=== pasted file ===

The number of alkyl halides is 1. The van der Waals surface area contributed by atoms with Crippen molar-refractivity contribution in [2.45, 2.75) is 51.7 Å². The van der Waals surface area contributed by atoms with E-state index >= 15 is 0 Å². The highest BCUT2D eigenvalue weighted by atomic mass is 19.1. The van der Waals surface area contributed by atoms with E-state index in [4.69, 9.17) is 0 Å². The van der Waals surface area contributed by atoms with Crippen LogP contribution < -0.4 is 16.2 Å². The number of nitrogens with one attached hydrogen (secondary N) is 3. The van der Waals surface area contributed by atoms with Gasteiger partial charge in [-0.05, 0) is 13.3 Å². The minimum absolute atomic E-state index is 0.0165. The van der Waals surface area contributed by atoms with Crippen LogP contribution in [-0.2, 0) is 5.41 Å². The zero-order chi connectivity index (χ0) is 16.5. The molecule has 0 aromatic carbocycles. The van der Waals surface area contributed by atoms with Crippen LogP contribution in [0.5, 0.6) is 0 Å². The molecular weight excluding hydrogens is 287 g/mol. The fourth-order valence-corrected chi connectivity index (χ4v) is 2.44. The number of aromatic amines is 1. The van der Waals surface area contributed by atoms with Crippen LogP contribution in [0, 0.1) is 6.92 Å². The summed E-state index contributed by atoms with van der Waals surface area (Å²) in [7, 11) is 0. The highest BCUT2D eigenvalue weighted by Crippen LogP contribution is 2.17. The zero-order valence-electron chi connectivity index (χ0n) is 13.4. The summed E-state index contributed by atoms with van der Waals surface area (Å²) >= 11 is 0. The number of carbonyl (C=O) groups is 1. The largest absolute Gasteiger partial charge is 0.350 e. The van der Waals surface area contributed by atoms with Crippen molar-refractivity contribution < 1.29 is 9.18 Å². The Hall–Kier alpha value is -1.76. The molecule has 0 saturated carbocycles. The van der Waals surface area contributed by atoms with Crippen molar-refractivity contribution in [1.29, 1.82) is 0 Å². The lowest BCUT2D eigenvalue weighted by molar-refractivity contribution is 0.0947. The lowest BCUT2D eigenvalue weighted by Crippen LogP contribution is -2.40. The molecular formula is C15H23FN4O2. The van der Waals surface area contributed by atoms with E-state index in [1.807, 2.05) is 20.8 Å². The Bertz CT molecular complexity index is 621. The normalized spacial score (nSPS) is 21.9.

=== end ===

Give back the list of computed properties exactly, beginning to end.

The number of alkyl halides is 1. The van der Waals surface area contributed by atoms with Crippen molar-refractivity contribution in [2.45, 2.75) is 51.7 Å². The van der Waals surface area contributed by atoms with E-state index >= 15 is 0 Å². The highest BCUT2D eigenvalue weighted by atomic mass is 19.1. The van der Waals surface area contributed by atoms with E-state index in [4.69, 9.17) is 0 Å². The van der Waals surface area contributed by atoms with Crippen LogP contribution < -0.4 is 16.2 Å². The number of nitrogens with one attached hydrogen (secondary N) is 3. The van der Waals surface area contributed by atoms with Gasteiger partial charge in [-0.05, 0) is 13.3 Å². The minimum absolute atomic E-state index is 0.0165. The van der Waals surface area contributed by atoms with Crippen LogP contribution in [-0.2, 0) is 5.41 Å². The zero-order chi connectivity index (χ0) is 16.5. The molecule has 0 aromatic carbocycles. The van der Waals surface area contributed by atoms with Crippen LogP contribution in [0.5, 0.6) is 0 Å². The molecular weight excluding hydrogens is 287 g/mol. The fourth-order valence-corrected chi connectivity index (χ4v) is 2.44. The number of aromatic amines is 1. The van der Waals surface area contributed by atoms with Crippen LogP contribution in [0, 0.1) is 6.92 Å². The summed E-state index contributed by atoms with van der Waals surface area (Å²) in [7, 11) is 0. The highest BCUT2D eigenvalue weighted by Crippen LogP contribution is 2.17. The zero-order valence-electron chi connectivity index (χ0n) is 13.4. The summed E-state index contributed by atoms with van der Waals surface area (Å²) >= 11 is 0. The number of carbonyl (C=O) groups is 1. The largest absolute Gasteiger partial charge is 0.350 e. The van der Waals surface area contributed by atoms with Crippen molar-refractivity contribution < 1.29 is 9.18 Å². The Hall–Kier alpha value is -1.76. The molecule has 0 saturated carbocycles. The van der Waals surface area contributed by atoms with Crippen molar-refractivity contribution in [1.29, 1.82) is 0 Å². The lowest BCUT2D eigenvalue weighted by molar-refractivity contribution is 0.0947. The lowest BCUT2D eigenvalue weighted by Crippen LogP contribution is -2.40. The molecular formula is C15H23FN4O2. The van der Waals surface area contributed by atoms with E-state index in [1.807, 2.05) is 20.8 Å². The Bertz CT molecular complexity index is 621. The normalized spacial score (nSPS) is 21.9.